Coyotes put East Montgomery residents on alert - Montgomery Alabama news.

Coyotes put East Montgomery residents on alert

Coyote seen on game camera Coyote seen on game camera
Coyote seen on game camera (Source: Frank Evans) Coyote seen on game camera (Source: Frank Evans)
Ginger, the dog that went missing Ginger, the dog that went missing

East Montgomery residents are combating a newfound predator, lurking in the woods behind their subdivisions.

Some are even carrying a pistol when walking outside after dark. It isn't crime that has them on alert, it's coyotes.

Frank and Charlotte Evans haven't seen or heard a coyote near their wooded property line off Ray Thorington Road in 15 years.

Last week the predatory animals shattered their sense of security after taking their beloved Pomeranian, Ginger, in broad daylight, only 20 feet from the front door. Charlotte says she and Ginger had the same morning routine for nine years. But that morning when she opened the front door, Ginger never came back in.

While they were searching for the dog, they learned something bigger could be at play.

"My daughter was passing out fliers to anyone who was jogging and riding their bikes," Charlotte said. "One person said they had seen some coyotes in the area, and a lady that was jogging said a couple of them were trailing her."

The Evans couldn't accept that coyotes were responsible for their dog's disappearance. They hired a professional canine tracking team to follow Ginger's scent.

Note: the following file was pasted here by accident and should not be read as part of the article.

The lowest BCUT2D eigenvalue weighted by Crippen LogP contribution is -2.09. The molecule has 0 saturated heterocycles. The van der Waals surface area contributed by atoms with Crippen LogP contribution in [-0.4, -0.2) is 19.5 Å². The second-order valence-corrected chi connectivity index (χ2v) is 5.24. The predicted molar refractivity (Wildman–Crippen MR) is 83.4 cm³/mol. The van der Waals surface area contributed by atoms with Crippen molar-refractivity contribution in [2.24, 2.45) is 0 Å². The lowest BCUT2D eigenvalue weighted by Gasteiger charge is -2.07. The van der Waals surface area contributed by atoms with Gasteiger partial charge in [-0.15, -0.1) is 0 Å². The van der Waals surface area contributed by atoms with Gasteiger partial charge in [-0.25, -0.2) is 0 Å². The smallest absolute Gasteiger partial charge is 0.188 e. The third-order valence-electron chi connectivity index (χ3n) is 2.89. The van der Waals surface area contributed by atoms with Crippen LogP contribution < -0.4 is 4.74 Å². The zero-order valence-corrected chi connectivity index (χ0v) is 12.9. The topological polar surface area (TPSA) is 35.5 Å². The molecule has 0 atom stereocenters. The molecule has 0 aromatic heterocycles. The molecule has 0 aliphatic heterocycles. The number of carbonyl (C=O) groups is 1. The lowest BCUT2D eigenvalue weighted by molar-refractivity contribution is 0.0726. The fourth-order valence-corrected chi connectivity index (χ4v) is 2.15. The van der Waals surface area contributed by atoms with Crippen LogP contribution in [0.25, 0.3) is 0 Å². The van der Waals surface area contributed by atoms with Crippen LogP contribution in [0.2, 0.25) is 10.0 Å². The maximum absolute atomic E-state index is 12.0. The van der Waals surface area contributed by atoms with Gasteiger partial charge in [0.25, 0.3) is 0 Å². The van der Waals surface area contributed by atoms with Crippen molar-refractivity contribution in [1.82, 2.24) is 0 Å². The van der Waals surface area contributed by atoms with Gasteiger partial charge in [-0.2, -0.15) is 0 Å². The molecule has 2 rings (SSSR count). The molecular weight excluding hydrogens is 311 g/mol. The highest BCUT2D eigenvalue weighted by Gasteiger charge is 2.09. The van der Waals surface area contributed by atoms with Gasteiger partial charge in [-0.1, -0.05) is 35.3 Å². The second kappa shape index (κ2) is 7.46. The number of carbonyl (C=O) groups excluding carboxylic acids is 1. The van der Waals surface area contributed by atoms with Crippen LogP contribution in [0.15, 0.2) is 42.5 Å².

Three dogs independently took the handlers to a coyote den near the back of their property. The couple still needed to see it for themselves.

They installed game cameras that instantly revealed two coyotes, lingering in their yard for four hours, two nights in a row.

"These are predators, they are dangerous animals and we are going to do what we can to thin out the population," Frank said.

The Evans quickly realized they weren't alone.

They received pictures of coyotes in Breckenridge, and reports of sightings during the day in Sturbridge and other neighborhoods.

"We had no idea," Frank said. "We don't think people are taking these problems seriously. These animals are getting more comfortable around humans and they are getting more aggressive."

Alabama Wildlife and Fisheries Director, Chuck Sykes, wasn't surprised.

"The habitat was the coyotes before the people got there," Sykes said. "Just because you have a house there, doesn't mean they are going to go away. They are adaptable."

Sykes says there isn't anything coyotes won't eat.

When it comes to pets, the predators will likely do one of two things, fight to defend its territory or eat it for food.

Sykes attributes the additional sightings to new construction, pushing the animals out of their territory and the current season that allows coyotes to train their pups to hunt.

"Where you might have had one to two before, you probably have six to eight [coyotes] now," Sykes said.

As for solutions, Sykes recommends keeping all trash contained inside a bin, feeding and keeping small animals inside, and walking dogs on a leash. This eliminates the need for coyotes to prey on your property searching for food.

For those who feed the coyotes, it could have serious implications.

"The more they get habituated to humans the greater the risk of having issues with them," Sykes said.

If a person encounters a coyote, Sykes recommends everyone stand their ground and make as much noise as possible, never turning and running from the animal.

The state allows coyotes to be harvested year round.

If it is legal to use a gun in your neighborhood, the state allows hunters to shoot coyotes during the daylight, and only at night with a special permit.

For those who live inside the city limits, professional trappers are recommended.

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